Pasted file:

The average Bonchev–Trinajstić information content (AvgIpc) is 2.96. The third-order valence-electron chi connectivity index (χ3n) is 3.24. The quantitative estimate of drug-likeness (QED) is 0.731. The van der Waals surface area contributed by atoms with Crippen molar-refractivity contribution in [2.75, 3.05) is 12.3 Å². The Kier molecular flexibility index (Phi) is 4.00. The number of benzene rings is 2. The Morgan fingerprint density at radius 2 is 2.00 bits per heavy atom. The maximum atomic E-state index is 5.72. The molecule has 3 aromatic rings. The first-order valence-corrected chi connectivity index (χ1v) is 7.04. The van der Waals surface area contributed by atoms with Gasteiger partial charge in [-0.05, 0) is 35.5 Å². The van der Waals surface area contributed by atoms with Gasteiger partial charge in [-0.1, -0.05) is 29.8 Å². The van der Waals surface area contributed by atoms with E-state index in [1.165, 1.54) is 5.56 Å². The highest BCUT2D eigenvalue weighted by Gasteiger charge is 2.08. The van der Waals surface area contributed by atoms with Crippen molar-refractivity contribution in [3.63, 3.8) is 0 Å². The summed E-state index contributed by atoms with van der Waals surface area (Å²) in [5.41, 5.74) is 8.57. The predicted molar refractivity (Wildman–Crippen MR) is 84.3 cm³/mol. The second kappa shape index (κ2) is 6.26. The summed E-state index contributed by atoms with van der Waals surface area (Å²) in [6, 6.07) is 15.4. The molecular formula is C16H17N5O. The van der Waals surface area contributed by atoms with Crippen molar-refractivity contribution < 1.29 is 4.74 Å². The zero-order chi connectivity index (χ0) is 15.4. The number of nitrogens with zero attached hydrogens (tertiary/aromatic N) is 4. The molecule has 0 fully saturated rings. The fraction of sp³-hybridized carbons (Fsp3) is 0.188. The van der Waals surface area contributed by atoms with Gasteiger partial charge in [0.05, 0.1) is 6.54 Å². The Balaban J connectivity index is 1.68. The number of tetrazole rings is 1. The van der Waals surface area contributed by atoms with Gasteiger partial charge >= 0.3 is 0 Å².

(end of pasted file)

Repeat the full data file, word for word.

The average Bonchev–Trinajstić information content (AvgIpc) is 2.96. The third-order valence-electron chi connectivity index (χ3n) is 3.24. The quantitative estimate of drug-likeness (QED) is 0.731. The van der Waals surface area contributed by atoms with Crippen molar-refractivity contribution in [2.75, 3.05) is 12.3 Å². The Kier molecular flexibility index (Phi) is 4.00. The number of benzene rings is 2. The Morgan fingerprint density at radius 2 is 2.00 bits per heavy atom. The maximum atomic E-state index is 5.72. The molecule has 3 aromatic rings. The first-order valence-corrected chi connectivity index (χ1v) is 7.04. The van der Waals surface area contributed by atoms with Gasteiger partial charge in [-0.05, 0) is 35.5 Å². The van der Waals surface area contributed by atoms with Gasteiger partial charge in [-0.1, -0.05) is 29.8 Å². The van der Waals surface area contributed by atoms with E-state index in [1.165, 1.54) is 5.56 Å². The highest BCUT2D eigenvalue weighted by Gasteiger charge is 2.08. The van der Waals surface area contributed by atoms with Crippen molar-refractivity contribution in [3.63, 3.8) is 0 Å². The summed E-state index contributed by atoms with van der Waals surface area (Å²) in [5.41, 5.74) is 8.57. The predicted molar refractivity (Wildman–Crippen MR) is 84.3 cm³/mol. The second kappa shape index (κ2) is 6.26. The summed E-state index contributed by atoms with van der Waals surface area (Å²) in [6, 6.07) is 15.4. The molecular formula is C16H17N5O. The van der Waals surface area contributed by atoms with Crippen molar-refractivity contribution < 1.29 is 4.74 Å². The zero-order chi connectivity index (χ0) is 15.4. The number of nitrogens with zero attached hydrogens (tertiary/aromatic N) is 4. The molecule has 0 fully saturated rings. The fraction of sp³-hybridized carbons (Fsp3) is 0.188. The van der Waals surface area contributed by atoms with Gasteiger partial charge in [0.05, 0.1) is 6.54 Å². The Balaban J connectivity index is 1.68. The number of tetrazole rings is 1. The van der Waals surface area contributed by atoms with Gasteiger partial charge >= 0.3 is 0 Å².